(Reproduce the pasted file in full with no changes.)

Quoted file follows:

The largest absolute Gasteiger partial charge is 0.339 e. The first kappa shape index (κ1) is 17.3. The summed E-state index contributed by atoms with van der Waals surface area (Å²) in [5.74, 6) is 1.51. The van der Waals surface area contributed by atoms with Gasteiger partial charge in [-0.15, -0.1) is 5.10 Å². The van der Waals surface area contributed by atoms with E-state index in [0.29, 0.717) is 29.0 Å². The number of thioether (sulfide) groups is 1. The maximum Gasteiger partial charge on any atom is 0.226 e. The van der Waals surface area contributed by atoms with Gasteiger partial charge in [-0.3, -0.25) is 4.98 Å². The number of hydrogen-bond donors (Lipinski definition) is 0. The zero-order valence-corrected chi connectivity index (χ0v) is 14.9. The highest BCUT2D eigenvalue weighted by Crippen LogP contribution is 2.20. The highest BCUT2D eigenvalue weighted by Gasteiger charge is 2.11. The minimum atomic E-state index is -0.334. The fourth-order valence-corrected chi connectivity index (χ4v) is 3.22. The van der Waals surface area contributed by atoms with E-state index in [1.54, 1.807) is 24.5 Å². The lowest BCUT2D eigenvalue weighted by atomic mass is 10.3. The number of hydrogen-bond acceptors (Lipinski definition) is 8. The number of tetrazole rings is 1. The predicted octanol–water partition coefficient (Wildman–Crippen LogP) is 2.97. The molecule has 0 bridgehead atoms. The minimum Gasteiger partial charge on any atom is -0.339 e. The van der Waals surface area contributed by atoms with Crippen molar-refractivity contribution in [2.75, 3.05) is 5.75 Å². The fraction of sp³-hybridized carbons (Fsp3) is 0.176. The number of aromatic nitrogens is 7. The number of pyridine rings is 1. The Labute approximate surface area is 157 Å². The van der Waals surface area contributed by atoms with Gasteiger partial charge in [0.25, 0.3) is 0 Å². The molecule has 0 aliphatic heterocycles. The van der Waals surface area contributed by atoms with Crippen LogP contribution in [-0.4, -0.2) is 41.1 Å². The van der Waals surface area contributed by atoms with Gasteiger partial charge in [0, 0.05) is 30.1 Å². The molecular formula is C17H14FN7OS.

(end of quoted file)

The largest absolute Gasteiger partial charge is 0.339 e. The first kappa shape index (κ1) is 17.3. The summed E-state index contributed by atoms with van der Waals surface area (Å²) in [5.74, 6) is 1.51. The van der Waals surface area contributed by atoms with Gasteiger partial charge in [-0.15, -0.1) is 5.10 Å². The van der Waals surface area contributed by atoms with E-state index in [0.29, 0.717) is 29.0 Å². The number of thioether (sulfide) groups is 1. The maximum Gasteiger partial charge on any atom is 0.226 e. The van der Waals surface area contributed by atoms with Gasteiger partial charge in [-0.3, -0.25) is 4.98 Å². The number of hydrogen-bond donors (Lipinski definition) is 0. The zero-order valence-corrected chi connectivity index (χ0v) is 14.9. The highest BCUT2D eigenvalue weighted by Crippen LogP contribution is 2.20. The highest BCUT2D eigenvalue weighted by Gasteiger charge is 2.11. The minimum atomic E-state index is -0.334. The fourth-order valence-corrected chi connectivity index (χ4v) is 3.22. The van der Waals surface area contributed by atoms with E-state index in [1.54, 1.807) is 24.5 Å². The lowest BCUT2D eigenvalue weighted by atomic mass is 10.3. The number of hydrogen-bond acceptors (Lipinski definition) is 8. The number of tetrazole rings is 1. The predicted octanol–water partition coefficient (Wildman–Crippen LogP) is 2.97. The molecule has 0 bridgehead atoms. The minimum Gasteiger partial charge on any atom is -0.339 e. The van der Waals surface area contributed by atoms with Crippen molar-refractivity contribution in [2.75, 3.05) is 5.75 Å². The fraction of sp³-hybridized carbons (Fsp3) is 0.176. The number of aromatic nitrogens is 7. The number of pyridine rings is 1. The Labute approximate surface area is 157 Å². The van der Waals surface area contributed by atoms with Gasteiger partial charge in [0.25, 0.3) is 0 Å². The molecule has 0 aliphatic heterocycles. The van der Waals surface area contributed by atoms with Crippen LogP contribution in [-0.4, -0.2) is 41.1 Å². The van der Waals surface area contributed by atoms with Gasteiger partial charge in [0, 0.05) is 30.1 Å². The molecular formula is C17H14FN7OS.